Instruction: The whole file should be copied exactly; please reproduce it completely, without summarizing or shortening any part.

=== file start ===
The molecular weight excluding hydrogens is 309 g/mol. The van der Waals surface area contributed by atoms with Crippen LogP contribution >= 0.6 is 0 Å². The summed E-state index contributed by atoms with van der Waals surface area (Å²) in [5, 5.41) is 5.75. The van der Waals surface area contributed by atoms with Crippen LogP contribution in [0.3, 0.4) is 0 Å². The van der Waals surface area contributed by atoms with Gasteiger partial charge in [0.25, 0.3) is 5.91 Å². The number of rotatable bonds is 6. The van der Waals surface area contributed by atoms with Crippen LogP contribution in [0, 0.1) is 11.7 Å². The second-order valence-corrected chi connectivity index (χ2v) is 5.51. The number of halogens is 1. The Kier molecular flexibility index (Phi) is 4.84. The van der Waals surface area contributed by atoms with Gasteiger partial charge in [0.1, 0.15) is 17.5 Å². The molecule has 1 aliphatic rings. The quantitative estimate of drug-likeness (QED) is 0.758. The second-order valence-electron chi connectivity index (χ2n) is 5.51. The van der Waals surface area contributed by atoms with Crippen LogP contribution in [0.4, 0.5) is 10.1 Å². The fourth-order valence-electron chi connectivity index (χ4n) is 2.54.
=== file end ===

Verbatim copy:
The molecular weight excluding hydrogens is 309 g/mol. The van der Waals surface area contributed by atoms with Crippen LogP contribution >= 0.6 is 0 Å². The summed E-state index contributed by atoms with van der Waals surface area (Å²) in [5, 5.41) is 5.75. The van der Waals surface area contributed by atoms with Crippen LogP contribution in [0.3, 0.4) is 0 Å². The van der Waals surface area contributed by atoms with Gasteiger partial charge in [0.25, 0.3) is 5.91 Å². The number of rotatable bonds is 6. The van der Waals surface area contributed by atoms with Crippen LogP contribution in [0, 0.1) is 11.7 Å². The second-order valence-corrected chi connectivity index (χ2v) is 5.51. The number of halogens is 1. The Kier molecular flexibility index (Phi) is 4.84. The van der Waals surface area contributed by atoms with Gasteiger partial charge in [0.1, 0.15) is 17.5 Å². The molecule has 1 aliphatic rings. The quantitative estimate of drug-likeness (QED) is 0.758. The second-order valence-electron chi connectivity index (χ2n) is 5.51. The van der Waals surface area contributed by atoms with Crippen LogP contribution in [0.4, 0.5) is 10.1 Å². The fourth-order valence-electron chi connectivity index (χ4n) is 2.54.